Lynette White police corruption trial: Documents found as DPP orders review
Documents have been found after they were thought to have been destroyed, which had led to the collapse of the UK's biggest police corruption trial.
The announcement came as it emerged that a review has been ordered into the end of the trial of eight officers, who were all cleared in December.
They were involved in the original investigation of the 1988 murder of Cardiff prostitute Lynette White.
The review has been ordered by Director of Public Prosecutions Keir Starmer.
The officers were acquitted of perverting the course of justice. A judge at Swansea Crown Court ruled that they could not get a fair trial because evidence was believed lost.
But it has now been announced that the information has been found.
Her Majesty's Crown Prosecution Service Inspectorate (HMCPSI) will review the case which had cost up to an estimated £30m.
Commissioner Sarah Green said: "The Independent Police Complaints Commission has now verified that the documents that the Lynette White trial at Swansea Crown Court on December 1 2011 was told may have been destroyed have been discovered and were not shredded as first thought.
"The court was told that some inquiries had been made about documents relating to complaints made to the IPCC itself and that it seemed that these documents may have been shredded on the orders of SWP (South Wales Police) senior investigating officer Chris Coutts.
"The documents were found in the original boxes that the IPCC had sent those files to South Wales Police as part of the trial disclosure process in 2009.
"These boxes were still in the possession of SWP and have subsequently been verified.
"The IPCC investigation has not yet concluded and will also need to establish what happened to these two files of documents.
The IPCC will also continue to liaise with the review being carried out by the Director of Public Prosecutions.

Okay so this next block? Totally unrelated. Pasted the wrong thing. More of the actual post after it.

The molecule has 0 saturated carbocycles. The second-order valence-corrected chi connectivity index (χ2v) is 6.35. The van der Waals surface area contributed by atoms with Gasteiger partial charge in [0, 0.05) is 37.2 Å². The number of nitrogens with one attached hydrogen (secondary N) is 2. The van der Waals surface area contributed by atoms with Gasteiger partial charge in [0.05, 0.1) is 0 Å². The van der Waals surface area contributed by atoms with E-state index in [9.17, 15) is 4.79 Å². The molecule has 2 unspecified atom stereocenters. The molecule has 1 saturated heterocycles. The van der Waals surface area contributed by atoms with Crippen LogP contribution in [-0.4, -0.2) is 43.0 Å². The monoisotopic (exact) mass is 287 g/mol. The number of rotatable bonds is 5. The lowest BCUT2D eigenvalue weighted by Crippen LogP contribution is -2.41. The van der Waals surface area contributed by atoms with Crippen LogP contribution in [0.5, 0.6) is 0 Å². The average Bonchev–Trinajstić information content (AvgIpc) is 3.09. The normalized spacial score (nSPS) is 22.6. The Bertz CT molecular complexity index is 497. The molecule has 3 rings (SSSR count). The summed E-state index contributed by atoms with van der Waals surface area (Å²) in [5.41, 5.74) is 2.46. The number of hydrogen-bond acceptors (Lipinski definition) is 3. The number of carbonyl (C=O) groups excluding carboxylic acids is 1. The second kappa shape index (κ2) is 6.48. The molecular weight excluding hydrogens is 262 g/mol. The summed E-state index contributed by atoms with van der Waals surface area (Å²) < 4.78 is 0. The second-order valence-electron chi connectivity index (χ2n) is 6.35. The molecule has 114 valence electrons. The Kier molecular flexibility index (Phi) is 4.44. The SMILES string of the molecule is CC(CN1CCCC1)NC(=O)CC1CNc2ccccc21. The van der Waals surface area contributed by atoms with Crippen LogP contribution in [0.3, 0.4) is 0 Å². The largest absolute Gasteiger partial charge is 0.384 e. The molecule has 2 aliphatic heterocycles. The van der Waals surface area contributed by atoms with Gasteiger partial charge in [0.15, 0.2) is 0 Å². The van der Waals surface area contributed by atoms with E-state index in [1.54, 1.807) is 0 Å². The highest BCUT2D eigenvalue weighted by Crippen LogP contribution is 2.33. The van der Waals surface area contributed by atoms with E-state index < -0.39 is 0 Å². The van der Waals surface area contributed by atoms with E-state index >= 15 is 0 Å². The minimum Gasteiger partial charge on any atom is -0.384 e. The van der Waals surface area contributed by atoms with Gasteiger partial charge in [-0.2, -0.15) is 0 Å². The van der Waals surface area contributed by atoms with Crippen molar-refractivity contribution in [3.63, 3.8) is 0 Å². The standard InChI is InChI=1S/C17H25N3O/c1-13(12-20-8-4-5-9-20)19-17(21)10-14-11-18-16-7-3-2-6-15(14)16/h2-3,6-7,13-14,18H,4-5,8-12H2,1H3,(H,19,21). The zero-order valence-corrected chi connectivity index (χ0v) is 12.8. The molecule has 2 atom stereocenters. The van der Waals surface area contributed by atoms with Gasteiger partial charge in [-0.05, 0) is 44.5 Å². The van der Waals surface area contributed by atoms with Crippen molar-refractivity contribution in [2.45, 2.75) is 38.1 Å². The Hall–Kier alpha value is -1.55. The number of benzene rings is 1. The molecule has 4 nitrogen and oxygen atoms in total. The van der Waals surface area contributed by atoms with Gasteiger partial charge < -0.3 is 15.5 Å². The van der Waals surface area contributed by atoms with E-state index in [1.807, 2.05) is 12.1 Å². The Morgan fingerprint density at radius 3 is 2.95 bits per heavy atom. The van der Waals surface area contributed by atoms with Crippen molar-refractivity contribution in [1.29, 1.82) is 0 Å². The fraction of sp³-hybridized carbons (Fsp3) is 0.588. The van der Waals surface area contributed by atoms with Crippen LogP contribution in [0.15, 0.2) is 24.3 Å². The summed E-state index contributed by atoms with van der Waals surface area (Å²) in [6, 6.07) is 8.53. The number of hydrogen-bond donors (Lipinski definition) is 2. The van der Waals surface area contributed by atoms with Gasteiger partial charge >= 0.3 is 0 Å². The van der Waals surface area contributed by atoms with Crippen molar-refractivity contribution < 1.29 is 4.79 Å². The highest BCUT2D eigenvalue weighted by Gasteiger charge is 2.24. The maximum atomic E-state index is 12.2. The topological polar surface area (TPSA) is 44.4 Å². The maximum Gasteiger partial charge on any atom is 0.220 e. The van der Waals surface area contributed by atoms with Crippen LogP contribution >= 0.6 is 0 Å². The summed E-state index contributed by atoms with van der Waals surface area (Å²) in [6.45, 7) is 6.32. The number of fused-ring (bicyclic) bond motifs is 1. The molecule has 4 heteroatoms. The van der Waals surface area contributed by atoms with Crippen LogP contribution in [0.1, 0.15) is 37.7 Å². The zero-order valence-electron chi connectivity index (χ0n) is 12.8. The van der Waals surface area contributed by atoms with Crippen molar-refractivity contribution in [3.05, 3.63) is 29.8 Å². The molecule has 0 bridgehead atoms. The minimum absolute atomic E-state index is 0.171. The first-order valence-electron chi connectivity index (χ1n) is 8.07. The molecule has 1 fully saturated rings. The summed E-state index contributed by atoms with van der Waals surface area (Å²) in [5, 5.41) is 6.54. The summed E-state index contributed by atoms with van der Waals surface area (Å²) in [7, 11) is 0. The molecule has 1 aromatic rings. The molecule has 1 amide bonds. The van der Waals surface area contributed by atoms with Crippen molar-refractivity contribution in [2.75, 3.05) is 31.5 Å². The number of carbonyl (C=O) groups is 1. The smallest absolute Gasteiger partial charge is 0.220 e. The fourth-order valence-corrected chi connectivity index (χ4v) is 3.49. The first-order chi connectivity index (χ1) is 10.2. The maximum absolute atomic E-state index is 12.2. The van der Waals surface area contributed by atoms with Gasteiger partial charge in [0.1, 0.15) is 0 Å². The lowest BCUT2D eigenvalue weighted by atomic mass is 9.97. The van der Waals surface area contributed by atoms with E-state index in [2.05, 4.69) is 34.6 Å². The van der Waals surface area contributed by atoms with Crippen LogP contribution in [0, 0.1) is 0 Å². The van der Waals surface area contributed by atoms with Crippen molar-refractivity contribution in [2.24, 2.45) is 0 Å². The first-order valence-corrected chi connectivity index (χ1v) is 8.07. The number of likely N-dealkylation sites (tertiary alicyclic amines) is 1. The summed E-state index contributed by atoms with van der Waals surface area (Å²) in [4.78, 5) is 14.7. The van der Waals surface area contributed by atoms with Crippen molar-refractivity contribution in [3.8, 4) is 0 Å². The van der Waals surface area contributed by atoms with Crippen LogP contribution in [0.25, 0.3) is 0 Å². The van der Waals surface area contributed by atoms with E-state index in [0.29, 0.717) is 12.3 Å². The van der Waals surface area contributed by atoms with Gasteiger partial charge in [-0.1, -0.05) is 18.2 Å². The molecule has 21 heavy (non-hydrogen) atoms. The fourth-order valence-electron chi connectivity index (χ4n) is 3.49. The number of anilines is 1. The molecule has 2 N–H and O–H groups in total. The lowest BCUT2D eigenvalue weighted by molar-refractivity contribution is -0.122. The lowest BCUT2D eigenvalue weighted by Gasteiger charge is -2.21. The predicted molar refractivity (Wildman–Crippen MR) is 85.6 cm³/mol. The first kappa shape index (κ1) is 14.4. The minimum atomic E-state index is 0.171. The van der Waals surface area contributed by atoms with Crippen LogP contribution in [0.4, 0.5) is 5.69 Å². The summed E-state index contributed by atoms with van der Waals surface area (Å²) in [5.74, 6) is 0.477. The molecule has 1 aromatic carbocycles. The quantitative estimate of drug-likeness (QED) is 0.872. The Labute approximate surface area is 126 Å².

"We have of course informed the Director of Public Prosecutions about the discovery of these documents.
"The IPCC will of course publish its findings in due course."
It had been alleged that the former South Wales Police officers had manufactured the case against five men after the murder at a flat in Cardiff's docklands - three of whom were jailed for life before being released on appeal.
The retired officers all pleaded not guilty to the charge and were cleared after the Crown Prosecution Service (CPS) offered no evidence against the defendants, halting the five-month trial.
It emerged that files relating to complaints by an original defendant had been destroyed - which would undermine the defence's confidence in the disclosure process.
But now it has been revealed that the information has been found, according to the Independent Police Complaints Commission (IPCC) which is conducting its own inquiry after being called in by South Wales Police.
It says the documents have been found still in the possession of South Wales Police and, as part of its inquiry, it needs to establish what happened to them.
A CPS spokesperson said: "While this is clearly a significant discovery, it is for the IPCC to determine the circumstances and conclude their investigation as swiftly as possible."
Alun Michael, MP for Cardiff South and Penarth, said the review by HMCPSI "must leave no stone unturned".
"We need to know why things went wrong, why so much money was spent on the investigation and then it wasn't carried through," he said.
Mr Starmer said he had asked HMCPSI to carry out the review of the management of the prosecution in the perjury trial.
"It is important that the public can have confidence in the way the CPS conducts its cases and the Inspectorate will examine the issues with the utmost thoroughness," he said.
"Inevitably this will take time but will be completed as soon as is practicable and a report prepared for the DPP.
"South Wales Police has decided to refer their part in this matter to the Independent Police Complaints Commission and we will work in tandem with the IPCC inquiry into what happened.
"Both organisations are committed to sharing all relevant information with each other and arrangements are being made to ensure there is meaningful liaison between the two inquiries."
Tony Paris, Yusef Abdullahi and Stephen Miller - who became known as the Cardiff Three - were wrongly jailed for life in 1990 for the murder of Miss White.
They were freed in 1992 after their convictions were quashed.
The case was reopened in September 2000 when new evidence was brought to light. Advances in DNA led to the arrest of security guard Jeffrey Gafoor who in July 2003 was jailed for life for the murder.
In 2004, the IPCC began an inquiry to establish what went wrong with the original investigation into the murder.
A year later former police officers were arrested and questioned on suspicion of false imprisonment, conspiracy to pervert the course of justice and misconduct in public office.
Former officers Graham Mouncher, Thomas Page, Richard Powell, John Seaford, Michael Daniels, Peter Greenwood, Paul Jennings, Paul Stephen have now all been acquitted.
Civilians Violet Perriam and Ian Massey also denied two counts of perjury and were also cleared.